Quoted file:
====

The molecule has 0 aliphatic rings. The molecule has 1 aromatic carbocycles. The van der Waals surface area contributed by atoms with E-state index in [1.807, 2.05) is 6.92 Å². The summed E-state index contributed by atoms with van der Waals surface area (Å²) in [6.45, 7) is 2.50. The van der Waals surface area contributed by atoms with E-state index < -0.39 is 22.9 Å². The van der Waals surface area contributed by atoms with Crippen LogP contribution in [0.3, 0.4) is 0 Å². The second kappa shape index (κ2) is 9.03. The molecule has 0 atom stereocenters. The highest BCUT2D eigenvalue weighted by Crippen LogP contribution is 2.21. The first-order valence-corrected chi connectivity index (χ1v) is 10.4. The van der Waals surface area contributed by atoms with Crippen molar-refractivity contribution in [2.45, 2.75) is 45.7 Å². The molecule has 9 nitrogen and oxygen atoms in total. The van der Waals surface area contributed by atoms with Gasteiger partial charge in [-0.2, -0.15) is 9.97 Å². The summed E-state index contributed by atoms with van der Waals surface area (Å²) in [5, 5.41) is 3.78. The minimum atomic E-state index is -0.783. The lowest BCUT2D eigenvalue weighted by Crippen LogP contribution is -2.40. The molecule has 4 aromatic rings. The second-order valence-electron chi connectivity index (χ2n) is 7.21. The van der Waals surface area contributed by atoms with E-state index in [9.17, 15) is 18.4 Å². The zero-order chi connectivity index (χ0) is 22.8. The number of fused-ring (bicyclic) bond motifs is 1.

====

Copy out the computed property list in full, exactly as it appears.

The molecule has 0 aliphatic rings. The molecule has 1 aromatic carbocycles. The van der Waals surface area contributed by atoms with E-state index in [1.807, 2.05) is 6.92 Å². The summed E-state index contributed by atoms with van der Waals surface area (Å²) in [6.45, 7) is 2.50. The van der Waals surface area contributed by atoms with E-state index < -0.39 is 22.9 Å². The van der Waals surface area contributed by atoms with Crippen LogP contribution in [0.3, 0.4) is 0 Å². The second kappa shape index (κ2) is 9.03. The molecule has 0 atom stereocenters. The highest BCUT2D eigenvalue weighted by Crippen LogP contribution is 2.21. The first-order valence-corrected chi connectivity index (χ1v) is 10.4. The van der Waals surface area contributed by atoms with Crippen molar-refractivity contribution in [2.45, 2.75) is 45.7 Å². The molecule has 9 nitrogen and oxygen atoms in total. The van der Waals surface area contributed by atoms with Gasteiger partial charge in [-0.2, -0.15) is 9.97 Å². The summed E-state index contributed by atoms with van der Waals surface area (Å²) in [5, 5.41) is 3.78. The minimum atomic E-state index is -0.783. The lowest BCUT2D eigenvalue weighted by Crippen LogP contribution is -2.40. The molecule has 4 aromatic rings. The second-order valence-electron chi connectivity index (χ2n) is 7.21. The van der Waals surface area contributed by atoms with E-state index in [9.17, 15) is 18.4 Å². The zero-order chi connectivity index (χ0) is 22.8. The number of fused-ring (bicyclic) bond motifs is 1.